How to Improve the Credit Rating Agency Sector

It’s the Models - Not the Box of Godiva AEI - June 24, 2008
Joshua Rosner Managing Director Graham Fisher & Co., Inc. (646) 652-6207

We got lost along the road to structured finance
• Historically: “Approach, in both policy and practice, is intended to provide a consistent framework for risk assessment that builds reasonable ratings consistency within and across sectors and geographies”- S&P Newer structured products required agencies to develop new models to rate newer securitized assets: “learning by doing” There is some good news today - assuming I read the draft of the Frank Muni Bill: If you read Title I - which concerns the rating agencies: ‘‘(iii) to apply such rating symbol in a consistent manner for all types of securities and money market instruments to which that symbol is assigned”. This appears to mean that an AAA, as example, will have to mean the same thing in terms of the probability of default, across asset classes. I would applaud this approach. That would make more sense than…

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Hmmm- Does this make sense?
Number of AAA-Rated Securities, by Type
9,000 8,000 7,000 6,000 Number 5,000 4,000 3,000 2,000 1,000 0 US Corporates Sovereigns US Municipals Security
Summer 2007




Information Overload
• We commend the SEC for their rulemaking efforts. We believe that the proposed public release of information provided by arrangers and other parties to NRSRO’s is a step in the right direction. We do believe that without disclosure of items substantially similar to static pool data and broader disclosure of information about stressed performance assumptions this data may not be fully utilizable. Moreover, given the limited amount of time that an investor has to analyze a deal before it closes, the ability to have data formatted into a workable tool is of paramount importance.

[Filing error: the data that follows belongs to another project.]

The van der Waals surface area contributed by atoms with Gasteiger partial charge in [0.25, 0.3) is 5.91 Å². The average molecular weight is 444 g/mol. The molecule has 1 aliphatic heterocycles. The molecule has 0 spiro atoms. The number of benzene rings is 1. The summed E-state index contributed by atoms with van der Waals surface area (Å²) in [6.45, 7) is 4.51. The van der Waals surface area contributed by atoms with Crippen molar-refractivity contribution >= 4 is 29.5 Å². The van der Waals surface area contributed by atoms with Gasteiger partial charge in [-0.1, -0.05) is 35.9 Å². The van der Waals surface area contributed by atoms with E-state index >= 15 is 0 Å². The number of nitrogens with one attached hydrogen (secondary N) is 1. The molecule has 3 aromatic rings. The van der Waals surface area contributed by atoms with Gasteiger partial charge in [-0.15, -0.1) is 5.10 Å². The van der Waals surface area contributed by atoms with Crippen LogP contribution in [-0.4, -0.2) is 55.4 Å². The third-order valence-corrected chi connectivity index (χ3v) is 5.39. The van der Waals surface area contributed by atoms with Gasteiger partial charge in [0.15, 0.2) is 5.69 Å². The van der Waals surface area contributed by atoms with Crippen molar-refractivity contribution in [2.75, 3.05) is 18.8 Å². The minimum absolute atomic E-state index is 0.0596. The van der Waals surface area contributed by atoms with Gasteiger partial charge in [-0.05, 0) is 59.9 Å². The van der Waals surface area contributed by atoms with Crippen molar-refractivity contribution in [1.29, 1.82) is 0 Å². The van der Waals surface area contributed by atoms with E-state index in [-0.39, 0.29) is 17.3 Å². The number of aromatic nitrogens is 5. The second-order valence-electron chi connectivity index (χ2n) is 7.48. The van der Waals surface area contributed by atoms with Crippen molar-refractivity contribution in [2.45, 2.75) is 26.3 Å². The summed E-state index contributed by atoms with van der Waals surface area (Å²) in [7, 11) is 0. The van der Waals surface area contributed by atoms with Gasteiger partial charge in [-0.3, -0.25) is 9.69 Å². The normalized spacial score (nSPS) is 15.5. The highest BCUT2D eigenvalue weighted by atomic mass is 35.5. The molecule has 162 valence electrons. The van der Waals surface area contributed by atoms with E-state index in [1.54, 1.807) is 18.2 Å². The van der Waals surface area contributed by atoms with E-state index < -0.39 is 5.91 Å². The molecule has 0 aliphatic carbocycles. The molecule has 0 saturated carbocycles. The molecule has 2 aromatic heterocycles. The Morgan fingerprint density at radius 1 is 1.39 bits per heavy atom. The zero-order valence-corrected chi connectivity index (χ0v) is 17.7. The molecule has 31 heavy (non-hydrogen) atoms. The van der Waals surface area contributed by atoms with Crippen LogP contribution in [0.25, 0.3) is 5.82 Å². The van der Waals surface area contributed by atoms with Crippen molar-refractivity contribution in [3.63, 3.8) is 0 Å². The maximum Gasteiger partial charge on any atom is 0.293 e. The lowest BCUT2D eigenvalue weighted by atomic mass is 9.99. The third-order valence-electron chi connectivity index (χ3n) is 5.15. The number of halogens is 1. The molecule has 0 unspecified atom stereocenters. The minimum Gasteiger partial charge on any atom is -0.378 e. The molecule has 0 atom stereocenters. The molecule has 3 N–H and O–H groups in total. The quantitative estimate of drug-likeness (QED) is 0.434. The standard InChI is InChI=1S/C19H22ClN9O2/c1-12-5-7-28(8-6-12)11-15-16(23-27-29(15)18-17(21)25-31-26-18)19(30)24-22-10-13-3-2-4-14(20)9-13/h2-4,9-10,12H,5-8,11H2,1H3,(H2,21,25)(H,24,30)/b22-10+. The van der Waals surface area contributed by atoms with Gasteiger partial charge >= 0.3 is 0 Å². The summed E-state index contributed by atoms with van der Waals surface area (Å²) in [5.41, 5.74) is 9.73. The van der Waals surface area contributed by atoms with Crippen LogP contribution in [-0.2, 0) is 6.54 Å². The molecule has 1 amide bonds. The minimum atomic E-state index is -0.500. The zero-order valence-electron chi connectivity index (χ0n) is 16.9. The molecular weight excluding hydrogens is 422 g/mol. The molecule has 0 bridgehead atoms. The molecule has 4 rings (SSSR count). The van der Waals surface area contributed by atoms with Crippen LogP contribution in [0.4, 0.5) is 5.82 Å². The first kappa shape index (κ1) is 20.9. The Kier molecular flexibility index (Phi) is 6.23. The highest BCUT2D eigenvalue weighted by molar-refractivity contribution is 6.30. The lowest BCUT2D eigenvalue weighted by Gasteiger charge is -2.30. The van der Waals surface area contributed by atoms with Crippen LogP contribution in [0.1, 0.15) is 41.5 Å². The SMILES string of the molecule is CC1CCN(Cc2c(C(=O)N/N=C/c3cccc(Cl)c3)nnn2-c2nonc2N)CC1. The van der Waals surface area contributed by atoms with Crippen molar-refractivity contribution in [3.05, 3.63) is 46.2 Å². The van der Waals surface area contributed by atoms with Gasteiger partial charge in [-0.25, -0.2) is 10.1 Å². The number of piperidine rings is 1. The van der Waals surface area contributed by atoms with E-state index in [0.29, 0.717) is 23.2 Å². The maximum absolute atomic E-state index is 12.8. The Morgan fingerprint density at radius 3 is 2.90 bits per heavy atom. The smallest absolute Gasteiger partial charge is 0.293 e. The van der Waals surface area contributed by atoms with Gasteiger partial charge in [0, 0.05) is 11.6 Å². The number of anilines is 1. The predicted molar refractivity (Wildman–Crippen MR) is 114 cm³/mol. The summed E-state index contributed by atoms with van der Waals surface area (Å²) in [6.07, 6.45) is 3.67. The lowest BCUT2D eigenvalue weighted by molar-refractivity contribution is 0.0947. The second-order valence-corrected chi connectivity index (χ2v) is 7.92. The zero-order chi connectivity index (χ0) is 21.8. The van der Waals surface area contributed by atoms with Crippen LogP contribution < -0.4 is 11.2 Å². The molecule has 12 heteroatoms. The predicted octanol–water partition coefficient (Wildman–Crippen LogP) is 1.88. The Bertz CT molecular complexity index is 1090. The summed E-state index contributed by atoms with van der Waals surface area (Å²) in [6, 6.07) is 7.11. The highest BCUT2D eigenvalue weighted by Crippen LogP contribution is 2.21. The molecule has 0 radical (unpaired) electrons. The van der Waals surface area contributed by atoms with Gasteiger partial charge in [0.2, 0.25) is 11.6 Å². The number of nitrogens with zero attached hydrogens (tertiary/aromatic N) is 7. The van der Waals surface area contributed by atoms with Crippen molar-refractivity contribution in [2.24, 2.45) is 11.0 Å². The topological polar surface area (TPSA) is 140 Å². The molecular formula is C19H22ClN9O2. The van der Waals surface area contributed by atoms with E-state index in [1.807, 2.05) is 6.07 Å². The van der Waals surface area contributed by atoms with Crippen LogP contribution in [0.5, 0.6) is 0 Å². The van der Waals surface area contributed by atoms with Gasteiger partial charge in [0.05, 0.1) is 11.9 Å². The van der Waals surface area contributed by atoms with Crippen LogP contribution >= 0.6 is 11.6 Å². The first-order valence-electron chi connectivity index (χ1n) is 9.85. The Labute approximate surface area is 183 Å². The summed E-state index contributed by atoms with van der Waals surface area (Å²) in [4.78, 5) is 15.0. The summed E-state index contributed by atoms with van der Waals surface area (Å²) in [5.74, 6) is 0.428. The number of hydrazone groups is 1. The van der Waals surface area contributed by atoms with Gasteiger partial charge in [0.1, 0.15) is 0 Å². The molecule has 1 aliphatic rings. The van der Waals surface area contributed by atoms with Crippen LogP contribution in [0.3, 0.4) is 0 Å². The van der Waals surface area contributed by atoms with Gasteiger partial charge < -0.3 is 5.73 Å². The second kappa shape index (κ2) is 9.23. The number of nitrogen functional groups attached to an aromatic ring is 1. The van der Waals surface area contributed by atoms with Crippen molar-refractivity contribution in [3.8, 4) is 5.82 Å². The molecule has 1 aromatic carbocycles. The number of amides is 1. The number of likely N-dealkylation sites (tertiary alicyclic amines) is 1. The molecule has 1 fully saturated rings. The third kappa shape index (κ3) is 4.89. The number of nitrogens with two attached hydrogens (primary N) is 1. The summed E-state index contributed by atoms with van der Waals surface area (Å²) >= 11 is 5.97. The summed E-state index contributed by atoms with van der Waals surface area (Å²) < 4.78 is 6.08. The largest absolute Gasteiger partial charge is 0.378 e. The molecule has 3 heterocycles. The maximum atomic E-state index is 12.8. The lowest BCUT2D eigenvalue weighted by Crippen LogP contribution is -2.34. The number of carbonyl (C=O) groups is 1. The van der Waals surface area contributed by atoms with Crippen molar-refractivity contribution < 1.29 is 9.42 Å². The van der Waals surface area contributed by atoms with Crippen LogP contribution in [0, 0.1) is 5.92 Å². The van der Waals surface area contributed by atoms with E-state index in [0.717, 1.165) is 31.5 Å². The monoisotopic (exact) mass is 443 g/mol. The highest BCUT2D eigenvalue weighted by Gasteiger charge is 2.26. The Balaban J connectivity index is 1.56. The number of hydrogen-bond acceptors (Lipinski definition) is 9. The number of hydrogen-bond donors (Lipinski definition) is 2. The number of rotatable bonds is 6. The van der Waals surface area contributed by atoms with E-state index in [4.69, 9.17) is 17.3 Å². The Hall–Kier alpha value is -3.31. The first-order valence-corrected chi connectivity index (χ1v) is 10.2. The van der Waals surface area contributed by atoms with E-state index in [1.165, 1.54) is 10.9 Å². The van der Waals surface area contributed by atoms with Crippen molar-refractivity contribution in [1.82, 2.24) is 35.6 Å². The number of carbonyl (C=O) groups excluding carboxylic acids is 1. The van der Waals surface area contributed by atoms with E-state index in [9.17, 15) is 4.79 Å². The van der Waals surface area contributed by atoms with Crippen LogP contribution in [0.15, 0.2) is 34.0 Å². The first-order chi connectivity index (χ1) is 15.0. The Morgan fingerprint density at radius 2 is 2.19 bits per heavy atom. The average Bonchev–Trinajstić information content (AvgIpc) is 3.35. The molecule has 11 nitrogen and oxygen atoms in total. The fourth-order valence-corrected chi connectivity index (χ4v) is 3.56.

What does this all mean?
• “Can specific structured finance products with a AAA credit rating produce a return of up to 200 bp for investors, while a AAA corporate or a AAA MBS tranche produces only a 10/20 bp return? What does that mean? – AMF • “Uncertainty about the meaning of original ratings is significant” – Nomura


Why Structured is Different
The Single Issuer Rating
• Broad base of Issuers, Law Firms, Corporate Management, Allowed, Investors Less complex legal structures Lengthy legal precedent on structures Empirical based models Issuers are “dynamic” Rating is a passive opinion Structures transparent Structures liquid Issuers generally issued for economic business management purpose